Common Causes of Eating Disorders
Most researchers and clinicians who work in the Eating Disorders field believe that conditions such as Anorexia Nervosa, Bulimia Nervosa and Binge Eating Disorder develop as the result of many influences. The conditions themselves are very complex, affecting just about all aspects of the person’s life. Just as an eating disorder can cause multiple impairments, e.g. emotional, psychological, interpersonal, social, spiritual, and physical, so are the contributing factors. While much remains to be learned, there is broad consensus that the factors listed below are significant contributors to the development of an eating disorder.
Factors that contribute to the development of an Eating Disorder include:
- Feeling that one’s life is out of control (loss of control over body changes, transitions, maturity, and conflicts about independence)Feeling self-conscious
- Early or late development compared to peers
- Persistent low opinions of one’s own worth
- Significant negative mood such as depression, anger, anxiety, loneliness
- Need to control and achieve success with one aspect of life that may be expressed through weight control behaviors.
- Aggressive and persistent dieting.
- Cognitive Rigidity, tendency toward obsessive thinking, compulsion to follow rules or engage in ritualized behaviors
- Perfectionism and fears of failure
- Competitive and driven
- Inability to cope with intense emotional states such as anxiety and anger contribute to development of dysfunctional eating, self-harm, substance misuse and other maladaptive ways of modulating moods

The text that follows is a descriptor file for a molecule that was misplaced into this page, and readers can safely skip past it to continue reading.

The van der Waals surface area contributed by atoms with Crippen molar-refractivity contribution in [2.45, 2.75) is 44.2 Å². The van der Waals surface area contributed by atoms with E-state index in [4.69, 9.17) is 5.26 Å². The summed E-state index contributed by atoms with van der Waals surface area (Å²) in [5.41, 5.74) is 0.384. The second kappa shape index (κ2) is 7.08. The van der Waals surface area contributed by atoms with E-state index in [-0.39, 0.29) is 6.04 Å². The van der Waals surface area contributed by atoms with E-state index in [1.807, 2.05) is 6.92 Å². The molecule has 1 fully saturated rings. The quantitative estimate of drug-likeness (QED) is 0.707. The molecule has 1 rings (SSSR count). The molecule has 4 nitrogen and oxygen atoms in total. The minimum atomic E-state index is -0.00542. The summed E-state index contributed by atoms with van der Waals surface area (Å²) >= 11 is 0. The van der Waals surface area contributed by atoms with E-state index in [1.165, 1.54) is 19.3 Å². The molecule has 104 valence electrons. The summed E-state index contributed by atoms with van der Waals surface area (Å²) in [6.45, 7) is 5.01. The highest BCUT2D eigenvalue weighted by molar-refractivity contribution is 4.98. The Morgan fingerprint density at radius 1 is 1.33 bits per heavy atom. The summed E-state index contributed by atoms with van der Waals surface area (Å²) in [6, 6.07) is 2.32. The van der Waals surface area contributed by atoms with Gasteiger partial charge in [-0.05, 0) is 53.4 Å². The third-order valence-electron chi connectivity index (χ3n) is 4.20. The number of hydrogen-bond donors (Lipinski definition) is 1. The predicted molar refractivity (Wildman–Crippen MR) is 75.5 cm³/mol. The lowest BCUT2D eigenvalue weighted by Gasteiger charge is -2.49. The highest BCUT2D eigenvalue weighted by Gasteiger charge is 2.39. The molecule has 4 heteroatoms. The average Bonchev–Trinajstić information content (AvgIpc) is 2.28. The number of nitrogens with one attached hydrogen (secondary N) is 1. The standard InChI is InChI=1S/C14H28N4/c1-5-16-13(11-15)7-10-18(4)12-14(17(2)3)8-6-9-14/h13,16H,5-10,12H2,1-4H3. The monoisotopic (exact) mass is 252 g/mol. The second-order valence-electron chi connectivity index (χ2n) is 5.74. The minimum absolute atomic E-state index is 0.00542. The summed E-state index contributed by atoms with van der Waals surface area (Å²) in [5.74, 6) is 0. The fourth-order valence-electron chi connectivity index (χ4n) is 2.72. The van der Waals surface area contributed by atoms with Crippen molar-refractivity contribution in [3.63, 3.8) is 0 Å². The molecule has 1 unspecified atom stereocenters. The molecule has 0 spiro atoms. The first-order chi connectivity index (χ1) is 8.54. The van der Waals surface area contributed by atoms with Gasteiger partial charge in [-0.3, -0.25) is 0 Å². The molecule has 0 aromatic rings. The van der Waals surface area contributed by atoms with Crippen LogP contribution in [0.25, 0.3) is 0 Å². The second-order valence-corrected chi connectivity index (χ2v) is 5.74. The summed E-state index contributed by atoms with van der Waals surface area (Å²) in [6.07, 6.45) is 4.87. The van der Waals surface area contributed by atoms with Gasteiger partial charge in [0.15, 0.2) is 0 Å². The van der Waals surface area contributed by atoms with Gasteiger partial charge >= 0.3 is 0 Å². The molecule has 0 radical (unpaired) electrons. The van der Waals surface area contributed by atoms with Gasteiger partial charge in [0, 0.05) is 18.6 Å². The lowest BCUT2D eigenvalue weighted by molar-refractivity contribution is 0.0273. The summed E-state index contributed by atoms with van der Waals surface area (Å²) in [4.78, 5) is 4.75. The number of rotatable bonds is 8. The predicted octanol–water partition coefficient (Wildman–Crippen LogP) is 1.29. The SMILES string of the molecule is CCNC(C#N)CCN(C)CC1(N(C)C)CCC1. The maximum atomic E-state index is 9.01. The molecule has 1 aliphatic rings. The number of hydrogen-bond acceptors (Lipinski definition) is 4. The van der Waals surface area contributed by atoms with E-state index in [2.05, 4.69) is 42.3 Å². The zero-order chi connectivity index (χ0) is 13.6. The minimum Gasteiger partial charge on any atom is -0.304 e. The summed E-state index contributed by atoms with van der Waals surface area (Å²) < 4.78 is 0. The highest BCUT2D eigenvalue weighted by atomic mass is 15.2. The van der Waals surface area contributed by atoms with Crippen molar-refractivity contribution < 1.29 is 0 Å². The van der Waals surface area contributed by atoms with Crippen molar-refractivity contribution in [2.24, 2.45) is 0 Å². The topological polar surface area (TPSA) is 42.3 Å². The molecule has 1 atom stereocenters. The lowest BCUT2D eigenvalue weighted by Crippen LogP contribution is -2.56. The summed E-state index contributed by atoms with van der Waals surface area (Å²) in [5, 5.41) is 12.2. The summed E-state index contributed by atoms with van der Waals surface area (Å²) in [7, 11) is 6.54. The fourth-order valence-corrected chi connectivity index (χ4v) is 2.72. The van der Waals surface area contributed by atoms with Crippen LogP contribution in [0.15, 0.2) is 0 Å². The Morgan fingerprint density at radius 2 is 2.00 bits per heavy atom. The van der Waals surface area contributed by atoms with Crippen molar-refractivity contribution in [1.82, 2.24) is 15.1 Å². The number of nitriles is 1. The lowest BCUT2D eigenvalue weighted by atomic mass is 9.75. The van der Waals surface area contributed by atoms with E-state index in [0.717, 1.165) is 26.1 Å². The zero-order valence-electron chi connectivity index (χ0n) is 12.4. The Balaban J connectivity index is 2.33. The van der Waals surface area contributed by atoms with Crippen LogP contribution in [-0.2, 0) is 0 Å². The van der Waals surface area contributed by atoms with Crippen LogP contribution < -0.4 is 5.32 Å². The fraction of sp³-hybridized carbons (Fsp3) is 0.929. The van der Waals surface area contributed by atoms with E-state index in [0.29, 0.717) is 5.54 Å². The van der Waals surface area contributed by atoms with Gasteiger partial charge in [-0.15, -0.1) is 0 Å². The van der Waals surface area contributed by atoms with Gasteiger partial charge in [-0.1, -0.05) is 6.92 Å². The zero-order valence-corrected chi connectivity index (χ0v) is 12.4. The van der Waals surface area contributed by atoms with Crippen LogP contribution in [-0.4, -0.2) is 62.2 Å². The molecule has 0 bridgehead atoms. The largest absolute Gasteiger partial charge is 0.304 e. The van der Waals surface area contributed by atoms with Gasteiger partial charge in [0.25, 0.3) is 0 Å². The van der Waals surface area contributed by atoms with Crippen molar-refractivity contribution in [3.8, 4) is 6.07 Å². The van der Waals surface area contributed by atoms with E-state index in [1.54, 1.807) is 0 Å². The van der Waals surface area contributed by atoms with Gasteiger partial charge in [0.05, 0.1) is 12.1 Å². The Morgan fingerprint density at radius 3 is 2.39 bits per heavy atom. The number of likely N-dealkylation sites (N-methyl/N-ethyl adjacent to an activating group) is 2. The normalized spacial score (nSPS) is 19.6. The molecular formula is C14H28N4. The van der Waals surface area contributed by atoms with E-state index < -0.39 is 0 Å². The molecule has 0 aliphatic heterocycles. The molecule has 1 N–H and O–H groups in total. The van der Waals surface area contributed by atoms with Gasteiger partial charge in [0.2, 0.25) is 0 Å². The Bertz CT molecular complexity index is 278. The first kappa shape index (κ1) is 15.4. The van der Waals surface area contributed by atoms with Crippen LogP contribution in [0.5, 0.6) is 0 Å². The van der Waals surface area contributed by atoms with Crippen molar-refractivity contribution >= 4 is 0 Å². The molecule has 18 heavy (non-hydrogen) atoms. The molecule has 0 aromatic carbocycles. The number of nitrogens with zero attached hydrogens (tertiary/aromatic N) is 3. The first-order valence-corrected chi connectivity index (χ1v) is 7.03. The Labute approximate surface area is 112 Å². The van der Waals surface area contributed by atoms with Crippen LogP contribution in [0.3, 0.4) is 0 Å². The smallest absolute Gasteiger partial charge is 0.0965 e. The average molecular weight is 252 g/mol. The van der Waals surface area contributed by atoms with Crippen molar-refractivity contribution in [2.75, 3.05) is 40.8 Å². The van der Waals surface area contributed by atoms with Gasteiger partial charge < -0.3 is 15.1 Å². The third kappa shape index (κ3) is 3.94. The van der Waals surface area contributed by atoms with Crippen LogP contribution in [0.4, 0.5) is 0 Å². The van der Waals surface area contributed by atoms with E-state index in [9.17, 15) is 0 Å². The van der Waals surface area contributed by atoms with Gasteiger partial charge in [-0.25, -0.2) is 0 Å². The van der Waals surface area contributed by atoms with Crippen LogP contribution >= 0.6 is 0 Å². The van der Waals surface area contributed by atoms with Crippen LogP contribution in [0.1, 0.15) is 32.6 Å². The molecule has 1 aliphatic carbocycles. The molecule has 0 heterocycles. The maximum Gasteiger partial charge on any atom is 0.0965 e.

- Tumultuous events of adolescence and intensifying stressors
- Discomfort expressing personal feelings
- Being teased or bullied because of size or weight
- Family or personal relationships characterized by conflict, or criticism
- History of sexual, emotional, or physical abuse
- Cultural pressures that place an exaggerated emphasis on appearance, especially to be thin
- Unrealistic, biologically unattainable standards of beauty
- Social norms that base social acceptance and attractiveness only on conforming to narrow physical standards
- May have heard comment about weight, health class, media etc.
It is believed that there is a biological vulnerability to developing an eating disorder but it remains unclear exactly what the vulnerability is. A variety of neurotransmitters, hormones, and chemicals that regulate appetite, digestion and mood are currently being investigated.
The effects of semi-starvation cause physiological changes that perpetuate the disorder. Understanding the causes of eating disorders is further complicated by the fact that behaviors associated with weight loss within eating disorders can create additional symptoms. For example, chronic severe dietary restriction can worsen depression and anxiety, as well as trigger binge eating. Also, the original causes of the eating disorder are unlikely to be the factors that keep it going. Often dieting is initiated in the hopes of producing changes that will make the person feel better about herself or as a way of coping with negative emotions. Ultimately, the behaviors that start out as a way of demonstrating self-control end up out of control.
If you suspect that you or someone you know is struggling with an eating disorder, please contact us at 314-289-9411.